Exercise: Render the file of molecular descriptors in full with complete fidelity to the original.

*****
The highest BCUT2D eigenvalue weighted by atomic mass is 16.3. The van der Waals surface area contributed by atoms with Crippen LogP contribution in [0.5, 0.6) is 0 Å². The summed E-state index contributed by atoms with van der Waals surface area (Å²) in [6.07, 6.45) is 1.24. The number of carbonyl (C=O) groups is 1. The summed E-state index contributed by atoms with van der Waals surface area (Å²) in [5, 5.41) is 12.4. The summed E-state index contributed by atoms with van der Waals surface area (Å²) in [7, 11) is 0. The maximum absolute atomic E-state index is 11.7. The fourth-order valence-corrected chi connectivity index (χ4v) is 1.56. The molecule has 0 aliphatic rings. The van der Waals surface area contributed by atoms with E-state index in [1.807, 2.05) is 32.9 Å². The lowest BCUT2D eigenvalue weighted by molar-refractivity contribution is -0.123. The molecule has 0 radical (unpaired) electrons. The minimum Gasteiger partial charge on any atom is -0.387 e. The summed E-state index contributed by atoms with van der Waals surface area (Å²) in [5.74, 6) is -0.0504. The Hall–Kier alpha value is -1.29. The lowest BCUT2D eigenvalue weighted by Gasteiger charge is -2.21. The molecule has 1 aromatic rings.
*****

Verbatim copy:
The highest BCUT2D eigenvalue weighted by atomic mass is 16.3. The van der Waals surface area contributed by atoms with Crippen LogP contribution in [0.5, 0.6) is 0 Å². The summed E-state index contributed by atoms with van der Waals surface area (Å²) in [6.07, 6.45) is 1.24. The number of carbonyl (C=O) groups is 1. The summed E-state index contributed by atoms with van der Waals surface area (Å²) in [5, 5.41) is 12.4. The summed E-state index contributed by atoms with van der Waals surface area (Å²) in [7, 11) is 0. The maximum absolute atomic E-state index is 11.7. The fourth-order valence-corrected chi connectivity index (χ4v) is 1.56. The molecule has 0 aliphatic rings. The van der Waals surface area contributed by atoms with E-state index in [1.807, 2.05) is 32.9 Å². The lowest BCUT2D eigenvalue weighted by molar-refractivity contribution is -0.123. The molecule has 0 radical (unpaired) electrons. The minimum Gasteiger partial charge on any atom is -0.387 e. The summed E-state index contributed by atoms with van der Waals surface area (Å²) in [5.74, 6) is -0.0504. The Hall–Kier alpha value is -1.29. The lowest BCUT2D eigenvalue weighted by Gasteiger charge is -2.21. The molecule has 1 aromatic rings.